The Traffic Laws

[Be-Ahavah U-Be-Emunah – Tazria-Metzora 5772 – translated by R. Blumberg]

Question: Does violating the traffic laws also constitute a Halachic violation of Torah law?

Answer: Certainly, and this is for two reasons, either of which would suffice. The first is

Pikuach Nefesh, preserving life. After all, the traffic laws are not laws someone made up just like that. They are international laws (as is, incidentally, our traffic-light system, which is kept in sync with international instructions). Were this not the case, we could not belong to the international body that governs traffic. These are things that were investigated very well in order to increase safety.

In our country, several hundred people a year are killed in traffic accidents. In other words, we’re talking about a total that reaches several times the number killed in all of Israel’s wars, and by terror.

A Torah scholar wrote an article entitled, “Our Country’s Number Two Enemy”. He explained, “The country’s number two enemy is the Arabs. Its number one enemy is traffic accidents.”

Violating the traffic laws is dangerous! Don’t be a wise guy and say, “It’s not dangerous. I see no danger involved, and the fact is that I have violated the traffic laws and nothing happened to me.”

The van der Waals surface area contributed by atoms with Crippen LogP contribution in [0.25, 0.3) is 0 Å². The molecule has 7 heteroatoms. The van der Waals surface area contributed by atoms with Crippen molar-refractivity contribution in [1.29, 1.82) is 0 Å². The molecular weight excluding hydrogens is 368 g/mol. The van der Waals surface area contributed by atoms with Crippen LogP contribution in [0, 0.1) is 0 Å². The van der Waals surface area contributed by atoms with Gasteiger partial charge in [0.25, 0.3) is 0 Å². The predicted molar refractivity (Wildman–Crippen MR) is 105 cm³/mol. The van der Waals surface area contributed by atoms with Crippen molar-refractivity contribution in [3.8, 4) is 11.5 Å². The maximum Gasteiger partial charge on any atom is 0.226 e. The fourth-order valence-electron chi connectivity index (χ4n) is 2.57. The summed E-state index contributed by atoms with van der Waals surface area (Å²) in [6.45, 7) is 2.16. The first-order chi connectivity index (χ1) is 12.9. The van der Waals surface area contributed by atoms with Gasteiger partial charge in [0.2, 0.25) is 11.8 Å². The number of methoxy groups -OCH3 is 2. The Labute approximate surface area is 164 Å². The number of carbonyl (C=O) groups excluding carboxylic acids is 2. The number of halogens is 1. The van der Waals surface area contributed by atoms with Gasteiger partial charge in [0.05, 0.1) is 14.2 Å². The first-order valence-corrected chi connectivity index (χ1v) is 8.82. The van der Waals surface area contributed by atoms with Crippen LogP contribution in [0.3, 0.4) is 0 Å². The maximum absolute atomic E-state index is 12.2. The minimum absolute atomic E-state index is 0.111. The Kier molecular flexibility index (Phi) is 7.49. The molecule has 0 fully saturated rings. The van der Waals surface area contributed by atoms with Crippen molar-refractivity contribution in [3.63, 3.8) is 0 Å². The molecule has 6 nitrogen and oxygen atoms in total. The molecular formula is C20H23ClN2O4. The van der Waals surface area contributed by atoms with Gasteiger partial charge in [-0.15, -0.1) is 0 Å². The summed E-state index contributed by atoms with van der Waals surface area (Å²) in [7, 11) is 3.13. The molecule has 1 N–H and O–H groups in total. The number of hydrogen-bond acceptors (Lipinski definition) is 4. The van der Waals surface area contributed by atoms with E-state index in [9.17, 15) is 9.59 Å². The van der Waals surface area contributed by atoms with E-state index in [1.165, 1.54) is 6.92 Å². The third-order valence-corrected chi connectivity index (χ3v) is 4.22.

It is dangerous! It’s been examined objectively. Obviously, I’m not saying that everyone who breaks the traffic laws will have an accident, but in law, the principle of generalization holds, or in Aramaic, “Lo Pelug” – “We don’t distinguish regarding exceptions.” This, then, is the first reason: preserving life.

The second reason is the authority of the laws of the State. A person has to fulfill the country’s laws even according to Torah law, and this for three reasons:

1. Dina De-Malchuta Dina - “The State’s laws are binding”. This principle, by the way, applies even outside the Land of Israel. If someone lives in England, he is bound by the laws of England, and if he doesn’t like them, he should leave England. Obviously, in our own country, Israel, we won’t tell a Jew that if he doesn’t like the laws he should leave the country… but in any event, the principle of Dina De-Malchuta Dina is binding.

2. Tuvei Ha-Ir [town notables. Bava Batra 8] - In other words, the principle that elected officials are authorized to enact municipal laws, and these laws bind everyone. There is no difference between city officials and national government officials.

3. Monarchic Authority. It is true that today we have no king, but Maran Ha-Rav Avraham Yitzchak HaCohain Kook proves in a long Teshuvah in Shut Mishpat Cohain that some of the king’s authorities are transferable to any agreed-upon leadership, i.e. the Israeli Government.

It is therefore permissible for the government to send soldiers to war, without being guilty of murder. They are also allowed to collect taxes without being guilty of theft.

These three concepts, in addition to the requirement to preserve life, explain why we must adhere to the country’s traffic laws.